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Re: [Gnu-arch-users] Build System links/ recommendations

From: Jan Hudec
Subject: Re: [Gnu-arch-users] Build System links/ recommendations
Date: Sun, 29 Aug 2004 11:19:53 +0200
User-agent: Mutt/1.5.6+20040818i

On Sat, Aug 28, 2004 at 22:14:12 +0100, Andrew Suffield wrote:
> On Sun, Aug 29, 2004 at 06:41:39AM +1000, Zenaan Harkness wrote:
> > Since I only came on the list about 8000 messages ago (which actually
> > isn't that long really), and since James recently mentioned about
> > "getting ones build system right", is there a link that people get
> > pointed at to describe "the right build system"?
> You might as well ask for "the right program". Constructing a build
> system, *even using tools to simplify the process*, is a programming
> problem that requires every bit as much skill and effort as
> constructing a program.
> 99% of lousy build systems are that way because they didn't receive
> either. Ones based on auto* are compounded by the problem that the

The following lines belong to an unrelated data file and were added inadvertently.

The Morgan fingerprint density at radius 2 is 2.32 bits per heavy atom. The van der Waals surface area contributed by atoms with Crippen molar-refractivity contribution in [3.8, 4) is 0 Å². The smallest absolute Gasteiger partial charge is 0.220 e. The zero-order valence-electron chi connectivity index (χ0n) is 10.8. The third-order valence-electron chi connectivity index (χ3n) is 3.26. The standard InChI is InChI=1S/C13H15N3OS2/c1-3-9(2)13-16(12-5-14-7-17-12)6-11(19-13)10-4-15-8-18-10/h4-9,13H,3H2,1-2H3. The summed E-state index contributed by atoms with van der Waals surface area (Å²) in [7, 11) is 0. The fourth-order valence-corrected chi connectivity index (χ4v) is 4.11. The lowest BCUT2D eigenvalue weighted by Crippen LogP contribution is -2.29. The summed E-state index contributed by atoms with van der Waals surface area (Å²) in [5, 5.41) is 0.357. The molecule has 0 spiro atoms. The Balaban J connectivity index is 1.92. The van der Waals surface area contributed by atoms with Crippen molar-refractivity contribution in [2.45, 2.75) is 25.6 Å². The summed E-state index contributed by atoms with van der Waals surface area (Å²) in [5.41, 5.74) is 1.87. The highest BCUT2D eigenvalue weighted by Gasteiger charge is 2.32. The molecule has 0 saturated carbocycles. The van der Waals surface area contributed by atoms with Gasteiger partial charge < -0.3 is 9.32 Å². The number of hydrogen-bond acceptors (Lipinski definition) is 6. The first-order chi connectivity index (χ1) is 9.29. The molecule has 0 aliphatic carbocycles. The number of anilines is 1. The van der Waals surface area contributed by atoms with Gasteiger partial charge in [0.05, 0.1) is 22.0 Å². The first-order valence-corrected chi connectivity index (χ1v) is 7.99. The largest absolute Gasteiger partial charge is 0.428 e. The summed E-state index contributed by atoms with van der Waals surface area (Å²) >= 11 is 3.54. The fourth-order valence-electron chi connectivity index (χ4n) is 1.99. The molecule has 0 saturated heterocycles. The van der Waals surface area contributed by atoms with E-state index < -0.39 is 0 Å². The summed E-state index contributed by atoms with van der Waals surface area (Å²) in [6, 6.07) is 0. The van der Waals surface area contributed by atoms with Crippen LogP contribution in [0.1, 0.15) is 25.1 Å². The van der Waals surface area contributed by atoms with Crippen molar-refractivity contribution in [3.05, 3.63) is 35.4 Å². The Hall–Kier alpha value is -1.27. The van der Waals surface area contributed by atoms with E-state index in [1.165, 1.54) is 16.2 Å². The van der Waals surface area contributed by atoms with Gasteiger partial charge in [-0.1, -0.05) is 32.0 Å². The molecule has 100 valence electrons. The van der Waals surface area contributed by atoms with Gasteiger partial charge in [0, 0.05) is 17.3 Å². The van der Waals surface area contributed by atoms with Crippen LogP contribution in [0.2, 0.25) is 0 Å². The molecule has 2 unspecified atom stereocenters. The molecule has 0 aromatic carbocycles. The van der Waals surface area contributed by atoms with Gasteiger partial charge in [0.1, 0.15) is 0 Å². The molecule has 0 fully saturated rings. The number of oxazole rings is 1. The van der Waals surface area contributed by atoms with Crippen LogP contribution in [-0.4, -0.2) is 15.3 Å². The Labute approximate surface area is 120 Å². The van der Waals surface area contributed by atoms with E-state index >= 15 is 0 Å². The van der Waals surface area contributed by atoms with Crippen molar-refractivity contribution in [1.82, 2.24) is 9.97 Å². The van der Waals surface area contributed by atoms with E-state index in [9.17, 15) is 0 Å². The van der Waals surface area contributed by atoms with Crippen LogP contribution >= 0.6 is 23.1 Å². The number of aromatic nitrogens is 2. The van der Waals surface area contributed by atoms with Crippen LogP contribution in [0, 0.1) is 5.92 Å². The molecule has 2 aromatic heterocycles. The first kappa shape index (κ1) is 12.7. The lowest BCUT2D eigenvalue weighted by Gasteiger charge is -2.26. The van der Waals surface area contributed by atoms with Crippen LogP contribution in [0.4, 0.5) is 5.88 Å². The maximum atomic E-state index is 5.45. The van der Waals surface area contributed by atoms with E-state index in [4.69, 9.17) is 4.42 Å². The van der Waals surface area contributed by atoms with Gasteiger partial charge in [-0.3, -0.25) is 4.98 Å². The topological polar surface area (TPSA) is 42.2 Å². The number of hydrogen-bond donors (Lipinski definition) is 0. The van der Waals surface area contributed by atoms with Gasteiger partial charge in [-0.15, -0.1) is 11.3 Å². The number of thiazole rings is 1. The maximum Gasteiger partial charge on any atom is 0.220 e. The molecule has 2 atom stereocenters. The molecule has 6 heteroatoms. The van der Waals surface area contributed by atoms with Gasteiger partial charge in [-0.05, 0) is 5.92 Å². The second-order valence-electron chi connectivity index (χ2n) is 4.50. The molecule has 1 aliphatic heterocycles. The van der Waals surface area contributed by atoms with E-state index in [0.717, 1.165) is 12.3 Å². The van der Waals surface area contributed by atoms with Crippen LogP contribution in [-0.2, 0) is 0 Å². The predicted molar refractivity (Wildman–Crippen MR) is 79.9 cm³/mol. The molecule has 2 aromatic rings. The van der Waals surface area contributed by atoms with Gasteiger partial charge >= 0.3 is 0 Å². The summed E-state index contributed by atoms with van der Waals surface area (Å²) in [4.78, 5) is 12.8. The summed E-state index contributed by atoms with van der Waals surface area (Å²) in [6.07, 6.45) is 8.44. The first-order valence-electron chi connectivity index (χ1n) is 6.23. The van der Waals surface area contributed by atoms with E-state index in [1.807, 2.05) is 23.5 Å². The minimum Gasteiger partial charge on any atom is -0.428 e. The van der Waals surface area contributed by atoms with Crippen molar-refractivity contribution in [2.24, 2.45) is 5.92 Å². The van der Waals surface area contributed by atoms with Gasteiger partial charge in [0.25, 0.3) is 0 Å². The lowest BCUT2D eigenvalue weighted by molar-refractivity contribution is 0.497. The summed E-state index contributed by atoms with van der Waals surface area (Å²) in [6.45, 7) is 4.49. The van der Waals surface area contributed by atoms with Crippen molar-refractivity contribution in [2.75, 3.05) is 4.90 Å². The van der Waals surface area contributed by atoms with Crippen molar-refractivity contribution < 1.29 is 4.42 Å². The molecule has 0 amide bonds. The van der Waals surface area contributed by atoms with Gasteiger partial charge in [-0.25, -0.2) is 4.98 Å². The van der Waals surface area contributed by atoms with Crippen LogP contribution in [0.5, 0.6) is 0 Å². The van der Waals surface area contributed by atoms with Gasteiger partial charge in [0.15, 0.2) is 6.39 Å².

> author probably hasn't read the manual for the tools he is using; most
> autoconf scripts are an exercise in cargo-cult programming.

I have an uneasy feeling that automake is specificaly designed for cargo
cult programming. Whenever I try to do something clever or nonstandard
I find myself replicating various parts of it's functionality. Well,
it's the same with ExtUtils::MakeMaker.

> > Fastdep (now in Debian sid), pointed me to the paper Recursive Make
> > Considered Harmful:
> >
> I hate this paper. It's snake oil.

I can tell one thing. I have a real world experience that inclusive make
is faster and more reliable.

We wrote a school project. It was not big, but it had a part in
userland, part in kernel, part for windows and parts that were compiled
for more than one part (the windows part had it's own build system for
MSVC++ though).

First we had standard recursive makefiles (hand written GNU makefiles). 
It was slow, it kept relinking it all the time (because the recursive
make was considered a change, though it wasn't) and we had problems with
things not getting rebuilt several times.

Then I rewrote the whole system for inclusive make (hand written GNU
makefiles again). It was faster by an order of magnitude and reliable.

As I said, they were GNU makefiles, though. And they relied on GNU make
features *very* heavily. It wouldn't be possible without those features.

                                                 Jan 'Bulb' Hudec 

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